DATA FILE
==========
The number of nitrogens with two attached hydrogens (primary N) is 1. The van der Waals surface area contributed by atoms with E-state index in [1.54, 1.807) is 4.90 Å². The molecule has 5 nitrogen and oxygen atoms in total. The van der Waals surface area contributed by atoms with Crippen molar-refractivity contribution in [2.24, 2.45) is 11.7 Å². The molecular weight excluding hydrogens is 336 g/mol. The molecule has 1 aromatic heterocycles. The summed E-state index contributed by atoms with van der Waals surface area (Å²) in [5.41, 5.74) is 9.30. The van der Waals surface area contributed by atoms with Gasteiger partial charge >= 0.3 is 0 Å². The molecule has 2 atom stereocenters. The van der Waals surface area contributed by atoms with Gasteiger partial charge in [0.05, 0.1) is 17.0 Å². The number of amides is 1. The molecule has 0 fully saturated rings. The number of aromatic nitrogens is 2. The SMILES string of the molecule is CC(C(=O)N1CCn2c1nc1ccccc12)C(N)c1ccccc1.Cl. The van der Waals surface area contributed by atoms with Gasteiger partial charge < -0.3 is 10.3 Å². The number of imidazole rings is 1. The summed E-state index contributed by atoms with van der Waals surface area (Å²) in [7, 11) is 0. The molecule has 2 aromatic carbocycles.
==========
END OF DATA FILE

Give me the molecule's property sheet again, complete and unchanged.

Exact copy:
The number of nitrogens with two attached hydrogens (primary N) is 1. The van der Waals surface area contributed by atoms with E-state index in [1.54, 1.807) is 4.90 Å². The molecule has 5 nitrogen and oxygen atoms in total. The van der Waals surface area contributed by atoms with Crippen molar-refractivity contribution in [2.24, 2.45) is 11.7 Å². The molecular weight excluding hydrogens is 336 g/mol. The molecule has 1 aromatic heterocycles. The summed E-state index contributed by atoms with van der Waals surface area (Å²) in [5.41, 5.74) is 9.30. The van der Waals surface area contributed by atoms with Gasteiger partial charge >= 0.3 is 0 Å². The molecule has 2 atom stereocenters. The van der Waals surface area contributed by atoms with Gasteiger partial charge in [0.05, 0.1) is 17.0 Å². The number of amides is 1. The molecule has 0 fully saturated rings. The number of aromatic nitrogens is 2. The SMILES string of the molecule is CC(C(=O)N1CCn2c1nc1ccccc12)C(N)c1ccccc1.Cl. The van der Waals surface area contributed by atoms with Gasteiger partial charge < -0.3 is 10.3 Å². The number of imidazole rings is 1. The summed E-state index contributed by atoms with van der Waals surface area (Å²) in [7, 11) is 0. The molecule has 2 aromatic carbocycles.